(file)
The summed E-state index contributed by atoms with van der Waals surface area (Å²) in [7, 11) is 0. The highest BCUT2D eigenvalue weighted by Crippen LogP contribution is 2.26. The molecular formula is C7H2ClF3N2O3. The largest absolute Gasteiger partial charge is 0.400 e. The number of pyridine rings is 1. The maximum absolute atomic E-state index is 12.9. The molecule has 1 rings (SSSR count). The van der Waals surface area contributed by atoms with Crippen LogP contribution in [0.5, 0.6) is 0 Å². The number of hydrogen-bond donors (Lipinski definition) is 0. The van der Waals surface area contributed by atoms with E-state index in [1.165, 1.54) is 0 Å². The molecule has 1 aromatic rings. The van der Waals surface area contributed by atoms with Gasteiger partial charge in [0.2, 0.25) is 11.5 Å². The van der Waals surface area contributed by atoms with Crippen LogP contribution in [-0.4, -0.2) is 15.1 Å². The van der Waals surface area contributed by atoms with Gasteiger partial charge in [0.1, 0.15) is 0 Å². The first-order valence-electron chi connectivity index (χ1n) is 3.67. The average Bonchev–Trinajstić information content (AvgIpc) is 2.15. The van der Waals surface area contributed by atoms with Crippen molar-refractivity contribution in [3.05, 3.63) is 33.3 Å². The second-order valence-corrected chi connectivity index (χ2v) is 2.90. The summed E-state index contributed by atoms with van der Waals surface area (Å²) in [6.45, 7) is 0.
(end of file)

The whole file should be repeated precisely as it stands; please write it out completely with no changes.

The summed E-state index contributed by atoms with van der Waals surface area (Å²) in [7, 11) is 0. The highest BCUT2D eigenvalue weighted by Crippen LogP contribution is 2.26. The molecular formula is C7H2ClF3N2O3. The largest absolute Gasteiger partial charge is 0.400 e. The number of pyridine rings is 1. The maximum absolute atomic E-state index is 12.9. The molecule has 1 rings (SSSR count). The van der Waals surface area contributed by atoms with Crippen LogP contribution in [0.5, 0.6) is 0 Å². The number of hydrogen-bond donors (Lipinski definition) is 0. The van der Waals surface area contributed by atoms with E-state index in [1.165, 1.54) is 0 Å². The molecule has 1 aromatic rings. The van der Waals surface area contributed by atoms with Gasteiger partial charge in [0.2, 0.25) is 11.5 Å². The van der Waals surface area contributed by atoms with Crippen LogP contribution in [-0.4, -0.2) is 15.1 Å². The van der Waals surface area contributed by atoms with Gasteiger partial charge in [0.1, 0.15) is 0 Å². The first-order valence-electron chi connectivity index (χ1n) is 3.67. The average Bonchev–Trinajstić information content (AvgIpc) is 2.15. The van der Waals surface area contributed by atoms with Crippen molar-refractivity contribution in [3.05, 3.63) is 33.3 Å². The second-order valence-corrected chi connectivity index (χ2v) is 2.90. The summed E-state index contributed by atoms with van der Waals surface area (Å²) in [6.45, 7) is 0.